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Antitumor activity evaluation of Ingenol C (IngC) compound in the treatment of GBM through a preclinical trial with xenografts derived from patients

Grant number: 21/07957-5
Support Opportunities:Scholarships in Brazil - Post-Doctorate
Effective date (Start): September 01, 2022
Effective date (End): August 31, 2024
Field of knowledge:Biological Sciences - Genetics - Human and Medical Genetics
Principal Investigator:Rui Manuel Vieira Reis
Grantee:Mirella Baroni Milan
Host Institution: Hospital do Câncer de Barretos. Fundação Pio XII (FP). Barretos , SP, Brazil

Abstract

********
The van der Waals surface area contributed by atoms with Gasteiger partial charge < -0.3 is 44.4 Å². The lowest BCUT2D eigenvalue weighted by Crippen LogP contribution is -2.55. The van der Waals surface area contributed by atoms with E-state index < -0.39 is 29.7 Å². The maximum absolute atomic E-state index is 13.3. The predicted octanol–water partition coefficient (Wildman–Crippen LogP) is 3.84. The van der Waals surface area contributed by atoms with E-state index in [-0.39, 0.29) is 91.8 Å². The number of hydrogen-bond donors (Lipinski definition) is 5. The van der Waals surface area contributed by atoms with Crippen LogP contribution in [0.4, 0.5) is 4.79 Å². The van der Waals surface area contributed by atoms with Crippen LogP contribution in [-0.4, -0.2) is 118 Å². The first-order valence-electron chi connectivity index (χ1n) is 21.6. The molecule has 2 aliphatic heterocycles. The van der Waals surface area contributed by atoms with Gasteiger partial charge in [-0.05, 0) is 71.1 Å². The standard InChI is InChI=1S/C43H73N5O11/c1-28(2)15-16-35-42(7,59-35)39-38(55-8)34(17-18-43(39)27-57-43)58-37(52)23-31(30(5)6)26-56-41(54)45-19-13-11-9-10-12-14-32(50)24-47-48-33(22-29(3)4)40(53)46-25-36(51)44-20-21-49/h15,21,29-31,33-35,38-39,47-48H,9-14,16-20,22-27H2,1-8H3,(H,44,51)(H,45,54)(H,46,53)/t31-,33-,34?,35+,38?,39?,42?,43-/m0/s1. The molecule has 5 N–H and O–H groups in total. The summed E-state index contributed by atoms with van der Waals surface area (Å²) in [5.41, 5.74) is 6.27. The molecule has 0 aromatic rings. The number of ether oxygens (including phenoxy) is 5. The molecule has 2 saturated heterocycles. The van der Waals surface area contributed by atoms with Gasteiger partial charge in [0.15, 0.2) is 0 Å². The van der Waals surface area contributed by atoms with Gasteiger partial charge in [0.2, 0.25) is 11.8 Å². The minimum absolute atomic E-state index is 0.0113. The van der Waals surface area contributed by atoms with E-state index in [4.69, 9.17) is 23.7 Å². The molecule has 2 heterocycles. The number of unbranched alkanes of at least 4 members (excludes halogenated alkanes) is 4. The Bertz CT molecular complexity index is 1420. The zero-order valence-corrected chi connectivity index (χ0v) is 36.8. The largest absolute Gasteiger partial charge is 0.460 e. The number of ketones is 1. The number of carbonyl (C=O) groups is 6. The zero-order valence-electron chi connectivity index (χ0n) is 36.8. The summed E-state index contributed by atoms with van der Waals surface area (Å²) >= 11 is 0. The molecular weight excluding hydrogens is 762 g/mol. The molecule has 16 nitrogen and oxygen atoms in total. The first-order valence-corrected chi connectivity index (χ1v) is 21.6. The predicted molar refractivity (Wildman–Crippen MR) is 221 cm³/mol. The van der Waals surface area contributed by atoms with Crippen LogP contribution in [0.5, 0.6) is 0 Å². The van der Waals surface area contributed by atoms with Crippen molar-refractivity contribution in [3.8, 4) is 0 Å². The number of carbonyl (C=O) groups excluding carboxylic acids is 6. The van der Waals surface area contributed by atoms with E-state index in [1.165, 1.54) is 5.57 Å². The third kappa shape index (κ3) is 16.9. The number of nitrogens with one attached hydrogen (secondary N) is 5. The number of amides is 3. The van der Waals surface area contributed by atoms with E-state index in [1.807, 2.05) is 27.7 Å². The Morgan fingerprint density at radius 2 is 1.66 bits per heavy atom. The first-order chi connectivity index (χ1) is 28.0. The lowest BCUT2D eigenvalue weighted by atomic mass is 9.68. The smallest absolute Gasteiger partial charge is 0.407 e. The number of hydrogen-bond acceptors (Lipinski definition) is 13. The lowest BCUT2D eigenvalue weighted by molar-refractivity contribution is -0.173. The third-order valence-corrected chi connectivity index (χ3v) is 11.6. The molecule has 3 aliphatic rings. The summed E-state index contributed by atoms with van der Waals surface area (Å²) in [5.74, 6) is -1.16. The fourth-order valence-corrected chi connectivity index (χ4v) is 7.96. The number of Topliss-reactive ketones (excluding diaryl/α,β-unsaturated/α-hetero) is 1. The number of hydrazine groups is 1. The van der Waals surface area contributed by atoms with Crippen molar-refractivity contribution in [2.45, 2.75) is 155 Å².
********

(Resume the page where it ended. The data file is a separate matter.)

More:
Glioblastoma (GBM) is the most common primary intracranial malignant tumor in adults. GBM is extremely invasive and aggressive, accounting for the majority of the 200,000 Central Nervous System (CNS) tumor-related deaths worldwide each year. GBM in children is relatively rare, with distinct molecular characteristics and response to treatment, when compared to adults. The current standard therapy for GBM patients is maximal surgical resection followed by radiotherapy and chemotherapy with temozolomide (TMZ). However, even with this treatment, overall survival is about 10-16 months, with less than 10% of patients surviving for 5 years or more from the time of diagnosis. Pediatric GBM also has high morbidity and mortality, with a 5-year survival of less than 20%. The ineffectiveness of the GBM treatment is due to several factors, such as a highly invasive and diffuse growth pattern, extremely heterogeneous which prevents the effective action of targeted therapies, and the presence of tumor stem cells, chemo and radioresistant cells, which they end up causing a recurrence of the tumor in many cases. There is, therefore, a critical need for more effective treatment strategies to improve the prognosis of patients facing this devastating diagnosis. An interesting approach is the use of natural substances and their derivatives, as they are relatively less toxic and have fewer side effects. Recently, our group reported the cytotoxic potential of semi-synthetic ingenol from Euphorbia tirucalli, the diterpene Ingenol-3-dodecanoate (Ingenol C - IngC) in a panel with 70 cell lines of different tumor types. The compound IngC, which the Barretos Cancer Hospital is currently the patent holder, showed evident antitumor action on GBM cell lines, reducing considerably the number of colonies, and promoting autophagy of these cells through the inhibition of the PKC molecular pathway. Therefore, due to these important in vitro results of IngC in GBM, this project aims to evaluate the effect of this compound in the treatment of adult and pediatric GBM through a pre-clinical in vivo assay, a model called Patient-Derived Orthotopic Xenograft (PDOX). The development of PDOX models is extremely relevant as it has been shown to retain the biological, histopathological, molecular, and genetic characteristics of its original tumors, making it an excellent model to test new therapeutic approaches. (AU)

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